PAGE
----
wed 15/08/2018

The Wrong Mans, BBC Two / London Irish, Channel 4 | reviews, news & interviews

The Wrong Mans, BBC Two / London Irish, Channel 4

The Wrong Mans, BBC Two / London Irish, Channel 4

Two rather different comedies make their debuts

Mathew Baynton and James Corden discover their inner warriors

Love him or hate him, James Corden undeniably does have a range of talents – actor, writer and co-creator of some very funny comedy (we'll politely forget the car crash of his misguided BBC sketch show with Mathew Horne). And now, dontchaknow, he's come up with another comedy vehicle, The Wrong Mans [****], which had a very accomplished debut last night.

Corden, late of the National Theatre and Broadway, has co-written, with fellow Gavin & Stacey alumnus Mathew Baynton, a comedy thriller in the style of Simon Pegg and Joe Wright's Cornetto trilogy, with appreciative nods (in the title) to Alfred Hitchcock's 1956 thriller and, in camerawork and misfit leads, to Peep Show.

Baynton is nice but weedy Sam, who wakes up one wintry morning with the mother of a hangover, only to find his pushbike has been stolen so he has to walk to work, as a town planning and noise guidance adviser for Berkshire County Council. On his way, he's the only witness to a car crash and he picks up a ringing phone; a man issues threats and in later calls it's clear a woman has been kidnapped.

At work Sam takes postboy Phil (Corden) into his confidence. Phil is beside himself; he's a 31-year-old living at home with his mum and he keeps trying to organise fun days paint-balling or bowling with his colleagues (oblivious to the fact they all think he's a boring knob). For him, this mystery is his very own live-action Grand Theft Auto, and he convinces Sam not to call the police but to try to rescue the woman so they can become heroes.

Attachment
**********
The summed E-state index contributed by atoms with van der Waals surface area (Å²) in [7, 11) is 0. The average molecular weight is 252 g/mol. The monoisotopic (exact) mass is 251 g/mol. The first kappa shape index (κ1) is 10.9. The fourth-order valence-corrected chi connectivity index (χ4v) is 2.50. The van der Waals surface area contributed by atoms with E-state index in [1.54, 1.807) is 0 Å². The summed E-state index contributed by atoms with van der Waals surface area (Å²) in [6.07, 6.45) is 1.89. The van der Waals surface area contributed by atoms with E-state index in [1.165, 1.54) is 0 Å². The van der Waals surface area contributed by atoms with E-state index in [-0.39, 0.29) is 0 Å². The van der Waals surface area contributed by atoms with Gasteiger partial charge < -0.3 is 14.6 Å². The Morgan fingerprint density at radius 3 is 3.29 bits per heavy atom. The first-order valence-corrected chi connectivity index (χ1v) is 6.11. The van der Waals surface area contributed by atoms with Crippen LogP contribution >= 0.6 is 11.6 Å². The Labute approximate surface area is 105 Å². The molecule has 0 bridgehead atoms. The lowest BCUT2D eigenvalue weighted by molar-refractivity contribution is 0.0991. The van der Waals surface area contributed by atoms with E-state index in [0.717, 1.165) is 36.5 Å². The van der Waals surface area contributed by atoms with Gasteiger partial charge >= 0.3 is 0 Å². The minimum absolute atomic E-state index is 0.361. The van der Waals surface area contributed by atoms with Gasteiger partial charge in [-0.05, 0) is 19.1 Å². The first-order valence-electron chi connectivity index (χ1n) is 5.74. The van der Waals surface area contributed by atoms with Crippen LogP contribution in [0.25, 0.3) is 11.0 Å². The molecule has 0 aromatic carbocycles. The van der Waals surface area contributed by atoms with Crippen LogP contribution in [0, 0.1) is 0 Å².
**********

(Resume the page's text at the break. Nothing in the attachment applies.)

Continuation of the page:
The opening episode efficiently essayed the set-up, and there are some promising relationships to be explored in the following five weeks. Sarah Solemani (who was so brilliant in Him & Her) is Sam's boss, but also the girlfriend who recently dumped him because he was too needy, while Tom Basden is the horrible colleague we'd love to be taken down a peg or two.

Corden clearly has pulling power, as those names above suggest, and Dawn French, Nick Moran, Rebecca Front and Dougray Scott will appear in future episodes - although David Harewood, who appeared briefly last night, shot his scenes before his Homeland stardom. The opener had some neat twists and turns and ended on a great cliffhanger. Definitely one to stay with.

Over on Channel 4, rather later after the watershed for reasons that became quickly obvious, London Irish [***] started another six-week residency. The sitcom, about four Northern Irish twentysomethings living in the UK capital, is created and written by Derryite Lisa McGee. The foursome are sister and brother Bronagh (Sinead Keenan) and Conor (Kerr Logan), who share a flat with Packy (Peter Campion) and Niamh (Kat Reagan, all pictured above). Packy is a slacker, Niamh is a nympho, and has a jailbird boyfriend who bores her but whom she keeps in contact with “for a ride”, while Bronagh has range of fruity insults for her dim brother, including “dickswab” and “fucktard”.

They are part of a generation mercifully untouched by terrorism, so instead of brooding about the stereotypes of politics, religion and history, they can get on with living up to the, er, stereotypes of drinking too much, having lots of sex and and swearing like navvies. I think there's a joke in there somewhere, but McGee doesn't upend the tired tropes to make them funny.

Last night's story concerned Packy bumping into Ryan (Ciaran Nolan) from back home, who lost his hand while covering a shift in a garage for him, when he was shot in a hold-up. Packy organises a charity quiz - “like an exam in a pub” - at the foursome's local to raise funds for Ryan's new robotic hand. Cue lots of rather weak jokes about not him being able to clap or going to a fancy-dress party as Captain Hook - Peter Cook and Dudley Moore's one-legged actor auditioning for Tarzan it was most definitely not.

The opener was a bit frantic and unfocused, and the actors are all a little too shouty - always a bad sign in a comedy - and, despite some smart lines and the welcome presence of Ardal O'Hanlon as Bronagh and Conor's Da back home, it will have to improve swiftly to gain a dedicated following.

For James Corden's Phil, this mystery is his very own live-action 'Grand Theft Auto'

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